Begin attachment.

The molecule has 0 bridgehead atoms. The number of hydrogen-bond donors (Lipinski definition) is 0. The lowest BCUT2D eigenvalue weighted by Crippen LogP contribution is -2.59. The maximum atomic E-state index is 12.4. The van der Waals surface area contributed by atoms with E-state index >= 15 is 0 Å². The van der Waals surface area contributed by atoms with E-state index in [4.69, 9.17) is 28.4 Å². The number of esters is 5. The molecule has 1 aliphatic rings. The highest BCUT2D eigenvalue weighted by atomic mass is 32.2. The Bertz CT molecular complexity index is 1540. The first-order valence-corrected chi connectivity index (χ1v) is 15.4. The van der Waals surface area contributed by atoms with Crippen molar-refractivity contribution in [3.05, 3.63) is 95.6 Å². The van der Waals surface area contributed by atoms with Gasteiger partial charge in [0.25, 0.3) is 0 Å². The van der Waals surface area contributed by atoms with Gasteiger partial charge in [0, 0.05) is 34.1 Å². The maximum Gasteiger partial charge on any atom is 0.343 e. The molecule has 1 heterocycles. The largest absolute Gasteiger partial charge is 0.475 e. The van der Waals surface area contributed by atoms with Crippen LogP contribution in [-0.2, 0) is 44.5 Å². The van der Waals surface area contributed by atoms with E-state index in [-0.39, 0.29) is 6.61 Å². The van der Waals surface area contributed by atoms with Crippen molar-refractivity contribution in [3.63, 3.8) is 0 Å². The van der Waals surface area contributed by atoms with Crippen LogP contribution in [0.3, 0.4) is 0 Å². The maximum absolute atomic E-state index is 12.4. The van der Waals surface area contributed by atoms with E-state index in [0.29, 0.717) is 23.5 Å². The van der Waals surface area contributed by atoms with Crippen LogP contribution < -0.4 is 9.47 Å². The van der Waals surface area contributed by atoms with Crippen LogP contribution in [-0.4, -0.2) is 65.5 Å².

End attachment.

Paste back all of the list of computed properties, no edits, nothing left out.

The molecule has 0 bridgehead atoms. The number of hydrogen-bond donors (Lipinski definition) is 0. The lowest BCUT2D eigenvalue weighted by Crippen LogP contribution is -2.59. The maximum atomic E-state index is 12.4. The van der Waals surface area contributed by atoms with E-state index >= 15 is 0 Å². The van der Waals surface area contributed by atoms with E-state index in [4.69, 9.17) is 28.4 Å². The number of esters is 5. The molecule has 1 aliphatic rings. The highest BCUT2D eigenvalue weighted by atomic mass is 32.2. The Bertz CT molecular complexity index is 1540. The first-order valence-corrected chi connectivity index (χ1v) is 15.4. The van der Waals surface area contributed by atoms with Crippen molar-refractivity contribution in [3.05, 3.63) is 95.6 Å². The van der Waals surface area contributed by atoms with Gasteiger partial charge in [0.25, 0.3) is 0 Å². The van der Waals surface area contributed by atoms with Gasteiger partial charge in [0, 0.05) is 34.1 Å². The maximum Gasteiger partial charge on any atom is 0.343 e. The molecule has 1 heterocycles. The largest absolute Gasteiger partial charge is 0.475 e. The van der Waals surface area contributed by atoms with Crippen LogP contribution in [-0.2, 0) is 44.5 Å². The van der Waals surface area contributed by atoms with E-state index in [-0.39, 0.29) is 6.61 Å². The van der Waals surface area contributed by atoms with Crippen molar-refractivity contribution in [3.63, 3.8) is 0 Å². The van der Waals surface area contributed by atoms with Crippen LogP contribution in [0.3, 0.4) is 0 Å². The maximum absolute atomic E-state index is 12.4. The van der Waals surface area contributed by atoms with E-state index in [0.29, 0.717) is 23.5 Å². The van der Waals surface area contributed by atoms with Crippen LogP contribution < -0.4 is 9.47 Å². The van der Waals surface area contributed by atoms with Crippen LogP contribution in [-0.4, -0.2) is 65.5 Å².